Young and old, everyone loves Star Wars.













Ann Casey: Star Wars matters to me simply because it brings my family together. While I think the story is awesome, I think it is even more impressive to do what is done in episodes 4-6, then I do  in the prequels, then sequels, not to mention all the shoot-offs. It spans generations and is something my entire family can enjoy.

Patty Holliday: My parents didn’t have a sitter, so they loaded up 3 little girls and took us to the movies to see Empire Strikes Back. It’s one of my earliest full family memories. And that moment where Darth is revealed as Luke’s father? ZOMG 6-year-old me was shook! It’s the first fandom I ever had and the one I was most eager to pass on to my own children. And yes, my son’s name is Luke in part so I could say, “LUKE- I AM YOUR MOTHER” at embarrassing moments in his life. 😉 This ending? This ending is probably going to take me back to that 6-year-old moment because the ending of Star Wars is most certainly going to rock our worlds.

Miles Hanson: To me, Star Wars represented a world filled with potential where you could be whatever you wanted to be. That a kid on a dusty planet, drinking blue milk could lead a rebellion. Or someone rough around the edges with questionable morals could still come through as the good guy.. or just because you came from high society, doesn’t mean you can’t play in the dirt. Their Universe is vast and lived in with rich history and mysticism, its easy to fall in love with.

Scott Luers: What an amazing piece of the hero narrative that hits us all to the core- good vs evil, with cool things like lasers (even without sharks!) and lightsabers. But in the end I think we all just love to see good triumph over evil even when the chips are down (and aren’t they always?). I think it parallels a lot of the struggle of our lives, as well as what we hope for in our country.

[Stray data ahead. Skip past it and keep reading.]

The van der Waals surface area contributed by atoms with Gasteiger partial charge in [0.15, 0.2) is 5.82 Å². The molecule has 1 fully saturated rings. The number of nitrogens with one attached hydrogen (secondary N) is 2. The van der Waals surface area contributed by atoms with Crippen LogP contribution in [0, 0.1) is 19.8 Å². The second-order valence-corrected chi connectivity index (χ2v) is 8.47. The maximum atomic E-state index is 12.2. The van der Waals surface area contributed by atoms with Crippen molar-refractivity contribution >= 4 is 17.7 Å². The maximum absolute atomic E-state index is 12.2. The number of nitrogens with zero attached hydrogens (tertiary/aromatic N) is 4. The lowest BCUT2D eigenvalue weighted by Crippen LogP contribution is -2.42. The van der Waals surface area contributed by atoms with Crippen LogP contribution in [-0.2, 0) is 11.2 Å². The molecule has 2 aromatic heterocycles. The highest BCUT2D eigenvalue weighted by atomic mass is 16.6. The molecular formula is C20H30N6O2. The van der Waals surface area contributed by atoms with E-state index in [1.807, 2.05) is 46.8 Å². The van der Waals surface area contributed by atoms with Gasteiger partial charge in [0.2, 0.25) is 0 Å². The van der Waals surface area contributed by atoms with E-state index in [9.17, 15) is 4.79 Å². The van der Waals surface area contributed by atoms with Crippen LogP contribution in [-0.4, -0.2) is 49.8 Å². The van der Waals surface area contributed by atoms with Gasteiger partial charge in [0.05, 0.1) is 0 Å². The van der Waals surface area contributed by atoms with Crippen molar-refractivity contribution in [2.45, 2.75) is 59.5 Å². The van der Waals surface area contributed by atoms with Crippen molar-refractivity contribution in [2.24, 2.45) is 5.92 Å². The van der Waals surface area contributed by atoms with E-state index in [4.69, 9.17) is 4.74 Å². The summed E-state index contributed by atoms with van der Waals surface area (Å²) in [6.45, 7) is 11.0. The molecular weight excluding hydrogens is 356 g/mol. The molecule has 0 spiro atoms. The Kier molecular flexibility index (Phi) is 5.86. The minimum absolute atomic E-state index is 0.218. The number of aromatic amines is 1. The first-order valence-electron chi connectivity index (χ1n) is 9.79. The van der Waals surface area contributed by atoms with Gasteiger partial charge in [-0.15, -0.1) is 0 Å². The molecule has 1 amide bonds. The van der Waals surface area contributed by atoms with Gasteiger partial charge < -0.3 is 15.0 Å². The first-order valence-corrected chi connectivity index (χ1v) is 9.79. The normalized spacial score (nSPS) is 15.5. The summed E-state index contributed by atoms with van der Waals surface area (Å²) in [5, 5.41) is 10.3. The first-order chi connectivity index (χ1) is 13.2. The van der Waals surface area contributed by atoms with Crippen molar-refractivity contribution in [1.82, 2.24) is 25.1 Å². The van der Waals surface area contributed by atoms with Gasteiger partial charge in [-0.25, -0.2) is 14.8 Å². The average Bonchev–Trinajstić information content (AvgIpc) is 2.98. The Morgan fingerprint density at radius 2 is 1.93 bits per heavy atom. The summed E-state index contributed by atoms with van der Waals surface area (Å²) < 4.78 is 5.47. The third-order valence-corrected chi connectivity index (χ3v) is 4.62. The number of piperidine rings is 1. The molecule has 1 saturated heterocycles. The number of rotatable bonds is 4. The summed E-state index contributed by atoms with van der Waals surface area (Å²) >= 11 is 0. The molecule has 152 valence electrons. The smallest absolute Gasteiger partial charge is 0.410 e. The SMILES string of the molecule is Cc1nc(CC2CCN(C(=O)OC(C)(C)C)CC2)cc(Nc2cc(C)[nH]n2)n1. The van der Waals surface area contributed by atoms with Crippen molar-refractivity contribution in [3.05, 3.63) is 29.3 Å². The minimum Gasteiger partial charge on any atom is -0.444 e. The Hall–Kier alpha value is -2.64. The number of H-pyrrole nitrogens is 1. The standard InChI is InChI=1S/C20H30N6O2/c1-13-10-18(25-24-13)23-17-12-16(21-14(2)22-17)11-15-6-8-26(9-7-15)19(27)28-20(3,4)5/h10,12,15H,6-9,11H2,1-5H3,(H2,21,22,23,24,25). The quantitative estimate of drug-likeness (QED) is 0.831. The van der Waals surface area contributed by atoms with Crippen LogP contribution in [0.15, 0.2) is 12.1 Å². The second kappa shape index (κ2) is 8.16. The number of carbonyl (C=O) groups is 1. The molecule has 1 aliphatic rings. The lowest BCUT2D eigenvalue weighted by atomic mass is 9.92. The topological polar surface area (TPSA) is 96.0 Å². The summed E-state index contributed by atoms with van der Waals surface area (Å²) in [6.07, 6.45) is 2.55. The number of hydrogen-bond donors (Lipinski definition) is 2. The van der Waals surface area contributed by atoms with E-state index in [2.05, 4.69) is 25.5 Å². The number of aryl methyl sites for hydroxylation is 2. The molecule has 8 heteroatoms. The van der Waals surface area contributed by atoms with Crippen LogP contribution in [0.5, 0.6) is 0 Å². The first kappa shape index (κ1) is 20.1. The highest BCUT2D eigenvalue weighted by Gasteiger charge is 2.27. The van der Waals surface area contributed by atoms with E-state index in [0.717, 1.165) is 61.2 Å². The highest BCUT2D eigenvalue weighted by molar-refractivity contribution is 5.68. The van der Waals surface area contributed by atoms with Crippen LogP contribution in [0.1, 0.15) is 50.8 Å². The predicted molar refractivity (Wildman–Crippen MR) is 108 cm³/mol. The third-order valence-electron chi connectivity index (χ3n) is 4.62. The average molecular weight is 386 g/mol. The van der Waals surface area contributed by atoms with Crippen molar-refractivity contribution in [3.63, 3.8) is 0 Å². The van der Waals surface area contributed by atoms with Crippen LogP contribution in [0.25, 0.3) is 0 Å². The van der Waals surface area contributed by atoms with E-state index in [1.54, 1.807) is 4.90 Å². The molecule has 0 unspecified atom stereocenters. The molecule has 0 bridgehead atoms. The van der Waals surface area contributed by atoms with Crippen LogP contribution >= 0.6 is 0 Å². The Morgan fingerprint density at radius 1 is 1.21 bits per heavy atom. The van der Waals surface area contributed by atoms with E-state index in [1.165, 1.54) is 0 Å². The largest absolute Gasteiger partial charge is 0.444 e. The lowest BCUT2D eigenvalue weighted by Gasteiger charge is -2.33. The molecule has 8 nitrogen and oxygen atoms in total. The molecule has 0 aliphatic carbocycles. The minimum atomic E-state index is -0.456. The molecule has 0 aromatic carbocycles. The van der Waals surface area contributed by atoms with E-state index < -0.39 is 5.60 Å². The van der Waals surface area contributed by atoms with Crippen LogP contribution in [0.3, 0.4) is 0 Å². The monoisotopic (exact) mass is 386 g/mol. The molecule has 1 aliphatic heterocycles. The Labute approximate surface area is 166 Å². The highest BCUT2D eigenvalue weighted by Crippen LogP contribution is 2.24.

Star Wars Galaxy's Edge Ronto Roasters











Let us know why Star Wars matters to you? We would love to hear it. Share it in the comments below or on our social media pages. 

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This is a personal fan review and is not affiliated Walt Disney World, Star Wars, or the Walt Disney Company. Views and Opinions are my own

gratitude is magical

gratitude is magical™ | calling cards to share your thanks

Our philosophy:

We believe that what you put into the world, you get back. When you show your thanks, you give not only your gratitude, but also your appreciation, kindness, and thoughtfulness.

These actions have power. These gestures create change.

Gratitude is Magical™ Calling Cards to Share Your Thanks

Our story:

On a recent trip to a Destination Theme Park, I watched as a young guest walked up to one of the costumed staff and handed her a homemade gift card.

It was a sweet gesture, and the staff member bent down to greet the young boy to respond to his act of kindness.

In this beautiful moment, and I walked over to her, as I was touched by what I had just witnessed.

I said to her: “Do you mind showing me the card he gave you?”